View Poll Results: How many flies on your rig when nymphing for yellows?

97. You may not vote on this poll
  • 2

    64 65.98%
  • 3

    33 34.02%
  • >3

    1 1.03%
  • I don't nymph

    3 3.09%
Multiple Choice Poll.
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Results 21 to 24 of 24

Thread: 2 or 3 Fly rig? Nymphing for yellow

  1. #21
    Join Date
    Jan 2007
    Bethlehem, Free State


    Quote Originally Posted by Andre View Post
    First of all, I am not a competition guy anymore. Secondly, the law does state only two flies, and no distinction is made between different disciplines, ie, bait, lure or fly fishing.
    Having spoken to Dean Impson, at the CPS AGM, he told me that the intention of the law, was to prevent long line subsistence fishing, of a non sustainable nature. It is easier (when neccessary) to enforce a law that exists, rather than to distinguish between different fishing disciplines. The law will always look at the intention behind the activity that infringes the law, and the intention of the law. The intention of the law, is not to prevent sustainable angling from using more than two hooks, but to prevent unsustainable fishing practices. A flyfishrman that is prcticing catch and release with three flies will never be prosecuted, not will a fly fisherman targetting largemouth yellews. The law exists to be used when it is neccessarry.
    Excellent explanation, thanks Andre. That makes much more sense.
    Fishing is just my thing. I don't know what it is but it seems that i just can't get enough of it.

  2. #22
    Join Date
    May 2007
    Cape Town


    My thoughts are as follows:

    I change between 1, 2 or 3 flies depending on the situation.
    Usually when I am fishing for trout on larger streams, I will fish 2 weighted nymphs, 50cm's apart. These are cast out at 45 degrees upstream which allows me to fish two 'lanes' on the bottom. When its a very small river I will change to 1 fly as I am generally pretty sure where the fish would be holding and I don't have that much water to cover - also in these tight situations Im not always able to cast at that angle to keep the flies apart, this leads to bunching and diminished contact with the second fly.

    If it is a larger river I usually fish with 3 flies - the key for me is control fly placement.
    1) Control on top dropper: This I use for shallower water. I cast 45 degrees up river and with the control on point. I am able to fish 3 lanes on the bottom. With this method, flies are generally all the same weight.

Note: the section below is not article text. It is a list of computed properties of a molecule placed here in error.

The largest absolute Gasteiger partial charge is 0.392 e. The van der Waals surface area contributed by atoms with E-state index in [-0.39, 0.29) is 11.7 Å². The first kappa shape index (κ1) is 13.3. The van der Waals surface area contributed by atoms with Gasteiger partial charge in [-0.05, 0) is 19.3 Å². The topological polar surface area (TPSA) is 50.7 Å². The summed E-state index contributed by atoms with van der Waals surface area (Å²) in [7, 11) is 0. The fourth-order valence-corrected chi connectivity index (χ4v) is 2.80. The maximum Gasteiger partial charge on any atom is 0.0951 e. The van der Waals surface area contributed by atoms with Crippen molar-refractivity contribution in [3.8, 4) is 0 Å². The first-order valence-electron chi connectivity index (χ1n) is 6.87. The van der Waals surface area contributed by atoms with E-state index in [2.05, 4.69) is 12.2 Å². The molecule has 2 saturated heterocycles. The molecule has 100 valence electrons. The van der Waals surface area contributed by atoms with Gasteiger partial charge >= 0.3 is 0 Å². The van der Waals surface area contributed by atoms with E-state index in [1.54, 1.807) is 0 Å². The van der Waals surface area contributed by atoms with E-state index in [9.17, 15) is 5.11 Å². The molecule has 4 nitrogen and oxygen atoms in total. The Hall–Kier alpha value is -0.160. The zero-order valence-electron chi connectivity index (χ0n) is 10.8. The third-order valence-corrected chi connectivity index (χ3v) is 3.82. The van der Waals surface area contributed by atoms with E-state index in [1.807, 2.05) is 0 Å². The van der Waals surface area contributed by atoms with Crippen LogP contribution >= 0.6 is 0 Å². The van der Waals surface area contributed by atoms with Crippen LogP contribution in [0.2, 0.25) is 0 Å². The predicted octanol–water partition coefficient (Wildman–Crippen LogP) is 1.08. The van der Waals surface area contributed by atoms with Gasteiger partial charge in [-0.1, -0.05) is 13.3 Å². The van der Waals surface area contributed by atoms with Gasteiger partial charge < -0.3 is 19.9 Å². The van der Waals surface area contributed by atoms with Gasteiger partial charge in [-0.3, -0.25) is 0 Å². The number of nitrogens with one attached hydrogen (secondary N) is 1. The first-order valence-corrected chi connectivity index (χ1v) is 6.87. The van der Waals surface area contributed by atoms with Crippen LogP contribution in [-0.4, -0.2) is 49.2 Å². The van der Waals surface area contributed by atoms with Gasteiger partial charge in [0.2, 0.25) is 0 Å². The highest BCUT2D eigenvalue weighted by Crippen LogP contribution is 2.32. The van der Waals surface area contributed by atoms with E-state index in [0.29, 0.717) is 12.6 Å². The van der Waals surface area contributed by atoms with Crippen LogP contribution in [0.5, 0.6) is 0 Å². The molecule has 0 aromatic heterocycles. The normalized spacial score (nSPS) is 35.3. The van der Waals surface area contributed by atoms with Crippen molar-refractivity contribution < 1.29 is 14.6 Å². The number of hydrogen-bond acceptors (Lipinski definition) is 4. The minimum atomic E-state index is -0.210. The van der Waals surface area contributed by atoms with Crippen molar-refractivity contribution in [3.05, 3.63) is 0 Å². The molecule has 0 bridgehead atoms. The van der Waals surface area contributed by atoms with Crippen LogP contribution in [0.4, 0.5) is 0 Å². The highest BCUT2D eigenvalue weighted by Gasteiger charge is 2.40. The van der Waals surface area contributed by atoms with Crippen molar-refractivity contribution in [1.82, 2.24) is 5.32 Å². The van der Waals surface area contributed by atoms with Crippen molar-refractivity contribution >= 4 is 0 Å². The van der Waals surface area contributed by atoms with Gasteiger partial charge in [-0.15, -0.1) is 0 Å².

2 Control on middle dropper: This creates almost an L shape, with the bottom two droppers fishing 2 lanes on the bottom and an unweighted or lightly weighted fly in top dropper. The is fished about 2foot off the bottom as sometime the fish are not actually hugging the rocks - generally true for slower sections and tailouts. Effectively I am still fishing the bottom two flies with one higher up as a bonus.
    3) Control on point: This I generally use in deep water but only use 2 flies - polish nymphing.

    I don't often use dry and dropper (this is a whole new discussion) but If I do, I will lean toward 1 fly in faster water and 2 flies in deeper water.
    Around the steel no tortur'd worm shall twine, No blood of living insect stain my line;
    Let me, less cruel, cast feather'd hook, With pliant rod athwart the pebbled brook,
    Silent along the mazy margin stray, And with fur-wrought fly delude the prey

  3. #23
    Join Date
    Aug 2011
    Free State


    I only fish the Orange and even though it's a big river I stick to 2 flies. I just seem to have more control this way. I've tried a 3 fly rig but it appears to be better suited to short casts or czech nymphing, also it doesn't really increase the number of fish I land.
    It might be a case of horses for courses - it all depends on where/how you fish.

  4. #24


    these are the genral fips rules, modifications depend on country /state law

    last year world champs in slovenia we were limited to one fly on river and lakes
    and now in Norway we allowed 2

    Quote Originally Posted by Michael View Post
    FIPS Mouche rules are as follows: (International)


    28.1. Competitors may use floating or sinking artificial flies.
    28.2. Each fly must be dressed on a single hook, without limit as to size.
    28.3. The length of the dressed fly will be at the discretion of the competitor.
    28.4. Weighted flies are permitted, provided the weight is hidden within the dressing. A single visible bead, not more than 4 mm in its maximum dimension, is also permitted. Painting alone does not constitute dressing.
    28.5. A maximum of three flies is permitted which must not be closer to each other than fifty cm, measured eye to eye, hanging freely.
    28.6. All flies must be attached to the leader in such a way that they do not move or slide.
    28.7. All flies must be dressed on hooks which are barbless, de-barbed or have the barb squeezed down flat.

    PS: The last rule has now apparently been modified...ONLY barbless hooks to be used, you can't even use normal hooks with the barb squashed flat anymore.
    Give a man a fish and he will eat for a day. Teach him how to fish and he will sit in a boat and drink beer all day

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